"Three Little Words" may refer to:
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Harry Rubenstein, known professionally as Harry Ruby, was an American composer and screenwriter, who was inducted into the Songwriters Hall of Fame in 1970. He was married to silent film actress Eileen Percy.
Bert Kalmar was an American lyricist, who was inducted into the Songwriters Hall of Fame in 1970.
"Thinking of You" is a popular song, composed by Harry Ruby with lyrics by Bert Kalmar. It was introduced in the Broadway show, The Five O'Clock Girl (1927) when it was sung by Mary Eaton and Oscar Shaw.
Three Little Words is a 1950 American musical film biography of the Tin Pan Alley songwriting partnership of Kalmar and Ruby. It stars Fred Astaire as lyricist Bert Kalmar and Red Skelton as composer Harry Ruby, along with Vera-Ellen and Arlene Dahl as their wives, with Debbie Reynolds in a small but notable role as singer Helen Kane. The film, released by Metro-Goldwyn-Mayer, was written by Academy-Award-winning screenwriter George Wells, directed by Richard Thorpe and produced by Jack Cummings. Harry Ruby served as a consultant on the project, and he appears in a cameo role as a baseball catcher. The third in a series of MGM biopics about Broadway composers, it was preceded by Till the Clouds Roll By and Words and Music and followed by Deep in My Heart.
"Three Little Words" is a popular song with music by Harry Ruby and lyrics by Bert Kalmar, published in 1930.
"Who's Sorry Now?" is a popular song with music written by Ted Snyder and lyrics by Bert Kalmar and Harry Ruby. It was published in 1923, when Isham Jones took it to number three. Other popular versions in 1923 were by Marion Harris, Original Memphis Five, Lewis James, and Irving Kaufman.
Words and Music is a 1948 American biographical musical film loosely based on the creative partnership of the composer Richard Rodgers and lyricist Lorenz Hart. The film stars Mickey Rooney as Hart and Tom Drake as Rodgers, along with Janet Leigh, Betty Garrett, Ann Sothern and numerous musical stars. It was the second in a series of MGM biopics about Broadway composers; it was preceded by Till the Clouds Roll By and followed by Three Little Words and Deep in My Heart.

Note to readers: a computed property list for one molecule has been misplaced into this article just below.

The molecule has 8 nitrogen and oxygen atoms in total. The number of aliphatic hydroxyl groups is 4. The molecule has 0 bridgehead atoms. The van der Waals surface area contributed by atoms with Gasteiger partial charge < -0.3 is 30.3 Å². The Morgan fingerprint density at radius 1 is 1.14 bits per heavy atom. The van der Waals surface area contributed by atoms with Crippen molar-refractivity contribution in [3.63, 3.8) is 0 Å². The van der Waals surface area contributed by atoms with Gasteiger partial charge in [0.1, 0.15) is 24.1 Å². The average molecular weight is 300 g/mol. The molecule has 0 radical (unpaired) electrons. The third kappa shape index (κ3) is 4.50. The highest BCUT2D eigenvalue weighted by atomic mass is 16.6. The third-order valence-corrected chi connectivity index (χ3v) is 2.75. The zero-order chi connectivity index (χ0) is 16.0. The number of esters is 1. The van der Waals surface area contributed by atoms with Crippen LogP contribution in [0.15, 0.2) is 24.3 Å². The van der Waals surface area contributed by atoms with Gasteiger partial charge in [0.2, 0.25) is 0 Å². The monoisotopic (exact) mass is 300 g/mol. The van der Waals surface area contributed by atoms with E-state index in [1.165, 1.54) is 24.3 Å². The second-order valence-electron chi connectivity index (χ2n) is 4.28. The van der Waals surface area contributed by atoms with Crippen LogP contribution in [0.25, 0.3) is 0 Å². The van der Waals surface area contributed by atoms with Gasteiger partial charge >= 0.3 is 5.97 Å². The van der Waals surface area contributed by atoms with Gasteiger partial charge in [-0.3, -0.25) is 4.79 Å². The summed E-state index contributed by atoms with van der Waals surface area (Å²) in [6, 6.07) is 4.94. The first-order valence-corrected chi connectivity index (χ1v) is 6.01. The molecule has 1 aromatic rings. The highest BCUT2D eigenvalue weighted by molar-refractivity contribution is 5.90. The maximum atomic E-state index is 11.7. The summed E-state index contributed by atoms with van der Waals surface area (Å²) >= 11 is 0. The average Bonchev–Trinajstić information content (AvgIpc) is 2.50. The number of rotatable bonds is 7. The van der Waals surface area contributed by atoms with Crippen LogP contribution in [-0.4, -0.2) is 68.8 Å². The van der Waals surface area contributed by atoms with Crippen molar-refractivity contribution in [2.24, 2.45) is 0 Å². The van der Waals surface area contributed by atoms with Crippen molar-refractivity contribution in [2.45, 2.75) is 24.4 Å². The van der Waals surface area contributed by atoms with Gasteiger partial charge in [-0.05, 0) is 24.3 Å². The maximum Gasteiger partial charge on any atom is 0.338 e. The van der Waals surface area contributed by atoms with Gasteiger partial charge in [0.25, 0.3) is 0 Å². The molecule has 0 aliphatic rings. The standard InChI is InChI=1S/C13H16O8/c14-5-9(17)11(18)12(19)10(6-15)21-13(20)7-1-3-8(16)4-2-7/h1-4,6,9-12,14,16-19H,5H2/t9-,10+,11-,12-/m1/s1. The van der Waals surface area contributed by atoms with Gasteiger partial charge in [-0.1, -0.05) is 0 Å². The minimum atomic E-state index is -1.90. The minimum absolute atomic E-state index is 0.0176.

"I Wanna Be Loved by You" is a song written by Herbert Stothart and Harry Ruby, with lyrics by Bert Kalmar, for the 1928 musical Good Boy. It was chosen as one of the Songs of the Century in a survey by the RIAA to which 200 people responded. One of Marilyn Monroe's most famous musical performances is her singing the song in Billy Wilder's classic farce Some Like It Hot.
After Hours at the London House is a 1959 live album by American jazz singer Sarah Vaughan, recorded at The London House, Chicago.
Edgar Leslie was an American songwriter.
Kalmar and Ruby refers to the famous songwriting team of the first half of the 20th century of Bert Kalmar and Harry Ruby.
Solo Flights is the thirty-sixth studio album by Chet Atkins. Side one of this album features Atkins' experiment with the "Octabass Guitar," where he replaced the two low strings with heavier strings in order to drop an octave and create a fuller sound with bass.
The Cuckoos (1930) is an American Pre-Code musical comedy film, released by RKO Radio Pictures and partially filmed in two-strip Technicolor. Directed by Paul Sloane, the screenplay was adapted by Cyrus Wood, from the Broadway musical, The Ramblers, by Guy Bolton, Bert Kalmar, and Harry Ruby. It starred Bert Wheeler and Robert Woolsey, and although they had appeared on Broadway and in other films together, this was their first time starring as a team. The success of this picture, combined with Rio Rita being their most successful film of 1929, convinced the studio to headline them as the comedy team Wheeler & Woolsey, through 1937.
"A Kiss to Build a Dream On" is a song composed by Bert Kalmar, Harry Ruby and Oscar Hammerstein II. In 1935, Kalmar and Ruby wrote a song called "Moonlight on the Meadow" for the Marx Brothers film A Night at the Opera (1935) but the song was not used. Hammerstein later adapted the lyrics to be "A Kiss to Build a Dream On" and it was recorded by Louis Armstrong in 1951.
Sonny Rollins on Impulse! is an album by jazz saxophonist Sonny Rollins, his first to be released on the Impulse! label, featuring performances by Rollins with Ray Bryant, Walter Booker and Mickey Roker.
LD + 3 is an album by jazz saxophonist Lou Donaldson and The Three Sounds recorded for the Blue Note label and performed by Donaldson with Gene Harris, Andrew Simpkins, and Bill Dowdy.
Award Winner: Stan Getz is a 1957 album by Stan Getz.
Warm Valley is an album by American jazz trumpeter Art Farmer recorded in New York in 1982 and originally released on the Concord label.
Soft Swingin' Jazz is an album by trumpeter Joe Newman's Quartet with organist Shirley Scott recorded in early 1958 for the Coral label.
The Creative Teddy Wilson is a studio album by American jazz pianist Teddy Wilson featuring performances recorded in 1955 for the Norgran label.